In the case of Para Prakriti, there is no movement from darkness to light. In Para Prakriti, it is plenary daylight. In plenary daylight you don’t start from darkness into light, it is light everywhere: this is the nature of Para Prakriti. As it is said the movement in Para Prakriti is from knowledge to knowledge. In the Apara Prakriti, the movement is from ignorance to knowledge. This is the fundamental difference between Apara Prakriti and Para Prakriti. As long as we are in Apara Prakriti, you move from ignorance to knowledge. When you are in Para Prakriti, you go from knowledge to knowledge. It is as it were, whatever is given to you is luminous; it will become more luminous; it will become still more luminous, and still more luminous. It is a progressive revelation of light, in which nothing of the previous is cancelled. The difference between going from ignorance to knowledge and from knowledge to knowledge is this: that when you go from ignorance to knowledge, then what was in ignorance is cancelled. In the case of knowledge to knowledge, when you move from one to the other, the next step does not cancelled your previous step; it is only addition: pūrṇam adaḥ pūrṇam idam pūrṇāt pūrṇam udacyate, ‘This is perfect, that is perfect; that perfect added to perfect is perfect; take out perfect from perfect is perfect’. This is the condition of Para Prakriti. But in Apara Prakriti you go from error into knowledge; therefore, when you get the knowledge, error is cancelled. In the case of Para Prakriti, there is no error. Even though the present formulation of knowledge may be limited; it is completed next day, next time.
Is that clear to you now, in what sense are manas, buddhi, and ahaṁkāra are condition of incomplete consciousness?
Jiva by nature is also called ‘The Ether of Sweetness’: its very nature is sweetness. Sweetness is also symbol of immortality; the very nature of Jiva is immortality. Jiva cannot really live happily in the conditions of mortality and Apara Prakriti is a condition of mortality. Birth and death is a constant phenomenon in our present world of Apara Prakriti, because we live in Apara Prakriti. Jiva is like stranger who belongs to the amṛtasya putrāḥ (śvetāśvatara. Upn. 2.5), he is a son of immortality. And here he finds himself in this opposite condition of mortality. Therefore, the Jiva must some how decide: “I must come out of it”. And the moment he wills…this is the promise of Sri Krishna: Prakriti will change your circumstances. Prakriti is the executrix. The moment you will…that is why uttiṣṭḥata jāgrata, ‘Stand up! Rise!’ This is the command of the Upanishads: stand up and rise. The moment you say: “I want liberation”, it is a promise that your circumstances will change. But it is not a casual will; it must be a ‘real’ will. You take a firm stand: “I do not want to live in these conditions of mortality, of bondage to manas, buddhi, and ahaṁkāra, I want to be liberated into the Prakriti of Unity, of Light, of Immortality, Will this!”…and this is the real process of Moksha.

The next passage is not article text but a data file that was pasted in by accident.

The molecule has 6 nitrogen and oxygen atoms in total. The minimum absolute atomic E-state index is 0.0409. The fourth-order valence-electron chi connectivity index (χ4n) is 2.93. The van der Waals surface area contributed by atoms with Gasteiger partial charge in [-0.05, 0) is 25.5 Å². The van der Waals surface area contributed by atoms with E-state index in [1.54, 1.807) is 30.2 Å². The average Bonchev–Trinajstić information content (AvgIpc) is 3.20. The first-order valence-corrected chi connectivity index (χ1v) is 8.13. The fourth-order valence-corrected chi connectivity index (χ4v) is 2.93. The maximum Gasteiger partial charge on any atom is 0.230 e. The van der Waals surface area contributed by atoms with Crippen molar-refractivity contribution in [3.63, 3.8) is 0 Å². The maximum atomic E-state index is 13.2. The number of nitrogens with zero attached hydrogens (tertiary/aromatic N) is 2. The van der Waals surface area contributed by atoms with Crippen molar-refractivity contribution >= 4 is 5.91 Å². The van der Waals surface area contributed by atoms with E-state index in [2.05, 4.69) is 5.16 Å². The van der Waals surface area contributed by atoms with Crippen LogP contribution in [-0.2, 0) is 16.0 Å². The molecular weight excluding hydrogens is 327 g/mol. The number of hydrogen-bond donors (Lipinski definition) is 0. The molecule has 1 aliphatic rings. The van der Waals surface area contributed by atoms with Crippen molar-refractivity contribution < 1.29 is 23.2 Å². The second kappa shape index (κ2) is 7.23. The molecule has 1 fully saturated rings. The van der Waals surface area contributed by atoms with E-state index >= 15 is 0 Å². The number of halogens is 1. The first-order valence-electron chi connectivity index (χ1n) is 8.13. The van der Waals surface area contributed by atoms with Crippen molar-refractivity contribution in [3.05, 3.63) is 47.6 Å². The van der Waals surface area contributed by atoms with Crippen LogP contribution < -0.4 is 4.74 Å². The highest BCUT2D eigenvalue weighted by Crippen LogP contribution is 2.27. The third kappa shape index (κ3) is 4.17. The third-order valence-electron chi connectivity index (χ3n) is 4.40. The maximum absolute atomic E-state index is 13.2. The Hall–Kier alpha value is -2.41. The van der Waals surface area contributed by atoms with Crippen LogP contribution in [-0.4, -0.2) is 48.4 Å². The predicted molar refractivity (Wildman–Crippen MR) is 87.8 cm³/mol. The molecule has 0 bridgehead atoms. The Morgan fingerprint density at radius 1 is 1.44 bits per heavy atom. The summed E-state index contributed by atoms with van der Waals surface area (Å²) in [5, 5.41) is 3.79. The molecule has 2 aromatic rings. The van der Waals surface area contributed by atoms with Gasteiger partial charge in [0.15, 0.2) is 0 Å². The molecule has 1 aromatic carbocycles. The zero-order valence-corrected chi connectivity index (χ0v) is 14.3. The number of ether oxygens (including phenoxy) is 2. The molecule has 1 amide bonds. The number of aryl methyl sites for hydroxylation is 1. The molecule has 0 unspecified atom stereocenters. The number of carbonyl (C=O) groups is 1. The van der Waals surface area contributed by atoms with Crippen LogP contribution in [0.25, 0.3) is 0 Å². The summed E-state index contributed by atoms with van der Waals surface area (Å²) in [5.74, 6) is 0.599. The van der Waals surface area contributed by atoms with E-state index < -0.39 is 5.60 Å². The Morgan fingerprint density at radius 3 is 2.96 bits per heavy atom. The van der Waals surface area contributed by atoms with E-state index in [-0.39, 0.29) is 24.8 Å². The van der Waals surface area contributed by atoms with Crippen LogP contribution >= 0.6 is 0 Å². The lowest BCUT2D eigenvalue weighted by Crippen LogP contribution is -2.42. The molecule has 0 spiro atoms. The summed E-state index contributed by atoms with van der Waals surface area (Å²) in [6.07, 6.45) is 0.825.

I think we stop here. This is a good point to stop, although I have not completed the answer to your question. And may be next time we may continue with it, because this is a very important question. And in fact, all the next chapters of the Bhagavad Gita are related to this question. So, your question came exactly at the logical point, and gave me the opportunity of expounding it in a way, which I would not have expounded otherwise. I would have gone more in the text but I got the opportunity of expounding in a different way.